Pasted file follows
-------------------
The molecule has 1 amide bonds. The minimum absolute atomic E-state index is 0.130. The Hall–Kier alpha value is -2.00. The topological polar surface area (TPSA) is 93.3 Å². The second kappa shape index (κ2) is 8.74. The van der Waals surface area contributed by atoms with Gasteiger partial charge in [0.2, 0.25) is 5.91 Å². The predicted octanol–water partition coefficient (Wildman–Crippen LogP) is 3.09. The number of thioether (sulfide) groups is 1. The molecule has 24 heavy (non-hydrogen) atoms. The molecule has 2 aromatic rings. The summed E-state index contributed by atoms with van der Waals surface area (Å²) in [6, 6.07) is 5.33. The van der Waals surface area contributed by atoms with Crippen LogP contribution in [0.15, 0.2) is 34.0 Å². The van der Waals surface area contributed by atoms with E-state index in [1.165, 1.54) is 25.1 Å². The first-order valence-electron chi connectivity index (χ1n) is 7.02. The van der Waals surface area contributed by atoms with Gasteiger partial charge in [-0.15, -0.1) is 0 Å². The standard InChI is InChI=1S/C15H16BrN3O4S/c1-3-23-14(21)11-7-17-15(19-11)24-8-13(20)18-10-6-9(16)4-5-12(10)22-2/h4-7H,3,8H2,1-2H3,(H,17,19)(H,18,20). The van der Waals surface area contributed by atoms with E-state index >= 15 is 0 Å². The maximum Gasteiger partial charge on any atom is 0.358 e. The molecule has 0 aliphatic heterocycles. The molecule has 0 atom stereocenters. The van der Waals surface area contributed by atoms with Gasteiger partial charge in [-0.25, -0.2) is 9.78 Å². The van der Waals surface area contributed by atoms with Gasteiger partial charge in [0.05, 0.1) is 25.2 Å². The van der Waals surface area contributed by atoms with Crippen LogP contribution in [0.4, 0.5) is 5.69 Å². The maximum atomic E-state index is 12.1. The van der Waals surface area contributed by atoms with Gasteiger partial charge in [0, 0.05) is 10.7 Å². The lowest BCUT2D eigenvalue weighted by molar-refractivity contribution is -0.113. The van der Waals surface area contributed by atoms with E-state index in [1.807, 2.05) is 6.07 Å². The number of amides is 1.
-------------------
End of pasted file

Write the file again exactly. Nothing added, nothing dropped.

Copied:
The molecule has 1 amide bonds. The minimum absolute atomic E-state index is 0.130. The Hall–Kier alpha value is -2.00. The topological polar surface area (TPSA) is 93.3 Å². The second kappa shape index (κ2) is 8.74. The van der Waals surface area contributed by atoms with Gasteiger partial charge in [0.2, 0.25) is 5.91 Å². The predicted octanol–water partition coefficient (Wildman–Crippen LogP) is 3.09. The number of thioether (sulfide) groups is 1. The molecule has 24 heavy (non-hydrogen) atoms. The molecule has 2 aromatic rings. The summed E-state index contributed by atoms with van der Waals surface area (Å²) in [6, 6.07) is 5.33. The van der Waals surface area contributed by atoms with Crippen LogP contribution in [0.15, 0.2) is 34.0 Å². The van der Waals surface area contributed by atoms with E-state index in [1.165, 1.54) is 25.1 Å². The first-order valence-electron chi connectivity index (χ1n) is 7.02. The van der Waals surface area contributed by atoms with Gasteiger partial charge in [-0.15, -0.1) is 0 Å². The standard InChI is InChI=1S/C15H16BrN3O4S/c1-3-23-14(21)11-7-17-15(19-11)24-8-13(20)18-10-6-9(16)4-5-12(10)22-2/h4-7H,3,8H2,1-2H3,(H,17,19)(H,18,20). The van der Waals surface area contributed by atoms with E-state index >= 15 is 0 Å². The maximum Gasteiger partial charge on any atom is 0.358 e. The molecule has 0 aliphatic heterocycles. The molecule has 0 atom stereocenters. The van der Waals surface area contributed by atoms with Gasteiger partial charge in [-0.25, -0.2) is 9.78 Å². The van der Waals surface area contributed by atoms with Gasteiger partial charge in [0.05, 0.1) is 25.2 Å². The van der Waals surface area contributed by atoms with Crippen LogP contribution in [0.4, 0.5) is 5.69 Å². The maximum atomic E-state index is 12.1. The van der Waals surface area contributed by atoms with Gasteiger partial charge in [0, 0.05) is 10.7 Å². The lowest BCUT2D eigenvalue weighted by molar-refractivity contribution is -0.113. The van der Waals surface area contributed by atoms with E-state index in [1.807, 2.05) is 6.07 Å². The number of amides is 1.